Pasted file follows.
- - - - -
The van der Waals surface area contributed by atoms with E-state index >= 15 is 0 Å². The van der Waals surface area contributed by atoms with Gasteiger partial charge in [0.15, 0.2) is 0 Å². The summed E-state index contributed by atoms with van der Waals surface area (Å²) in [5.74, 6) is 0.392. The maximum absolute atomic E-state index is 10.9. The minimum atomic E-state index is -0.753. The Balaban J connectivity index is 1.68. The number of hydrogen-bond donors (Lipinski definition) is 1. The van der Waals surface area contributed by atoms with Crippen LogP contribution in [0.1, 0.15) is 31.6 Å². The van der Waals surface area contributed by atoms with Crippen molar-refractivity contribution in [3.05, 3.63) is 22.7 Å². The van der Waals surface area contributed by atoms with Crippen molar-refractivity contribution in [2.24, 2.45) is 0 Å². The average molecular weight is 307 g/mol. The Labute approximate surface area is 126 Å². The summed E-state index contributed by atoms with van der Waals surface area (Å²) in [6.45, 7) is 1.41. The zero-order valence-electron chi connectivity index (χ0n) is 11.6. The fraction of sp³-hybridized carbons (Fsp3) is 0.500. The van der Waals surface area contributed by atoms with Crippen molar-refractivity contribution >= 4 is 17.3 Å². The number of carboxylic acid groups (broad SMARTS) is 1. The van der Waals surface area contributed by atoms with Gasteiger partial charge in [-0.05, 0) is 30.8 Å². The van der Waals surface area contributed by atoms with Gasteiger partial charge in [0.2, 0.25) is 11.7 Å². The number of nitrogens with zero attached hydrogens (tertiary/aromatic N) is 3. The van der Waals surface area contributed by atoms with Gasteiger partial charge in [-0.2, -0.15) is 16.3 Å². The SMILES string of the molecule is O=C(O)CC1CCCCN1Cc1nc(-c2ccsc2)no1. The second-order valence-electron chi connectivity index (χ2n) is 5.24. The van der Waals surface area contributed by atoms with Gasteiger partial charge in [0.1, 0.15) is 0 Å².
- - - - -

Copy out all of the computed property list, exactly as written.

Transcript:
The van der Waals surface area contributed by atoms with E-state index >= 15 is 0 Å². The van der Waals surface area contributed by atoms with Gasteiger partial charge in [0.15, 0.2) is 0 Å². The summed E-state index contributed by atoms with van der Waals surface area (Å²) in [5.74, 6) is 0.392. The maximum absolute atomic E-state index is 10.9. The minimum atomic E-state index is -0.753. The Balaban J connectivity index is 1.68. The number of hydrogen-bond donors (Lipinski definition) is 1. The van der Waals surface area contributed by atoms with Crippen LogP contribution in [0.1, 0.15) is 31.6 Å². The van der Waals surface area contributed by atoms with Crippen molar-refractivity contribution in [3.05, 3.63) is 22.7 Å². The van der Waals surface area contributed by atoms with Crippen molar-refractivity contribution in [2.24, 2.45) is 0 Å². The average molecular weight is 307 g/mol. The Labute approximate surface area is 126 Å². The summed E-state index contributed by atoms with van der Waals surface area (Å²) in [6.45, 7) is 1.41. The zero-order valence-electron chi connectivity index (χ0n) is 11.6. The fraction of sp³-hybridized carbons (Fsp3) is 0.500. The van der Waals surface area contributed by atoms with Crippen molar-refractivity contribution >= 4 is 17.3 Å². The number of carboxylic acid groups (broad SMARTS) is 1. The van der Waals surface area contributed by atoms with Gasteiger partial charge in [-0.05, 0) is 30.8 Å². The van der Waals surface area contributed by atoms with Gasteiger partial charge in [0.2, 0.25) is 11.7 Å². The number of nitrogens with zero attached hydrogens (tertiary/aromatic N) is 3. The van der Waals surface area contributed by atoms with Gasteiger partial charge in [-0.2, -0.15) is 16.3 Å². The SMILES string of the molecule is O=C(O)CC1CCCCN1Cc1nc(-c2ccsc2)no1. The second-order valence-electron chi connectivity index (χ2n) is 5.24. The van der Waals surface area contributed by atoms with Gasteiger partial charge in [0.1, 0.15) is 0 Å².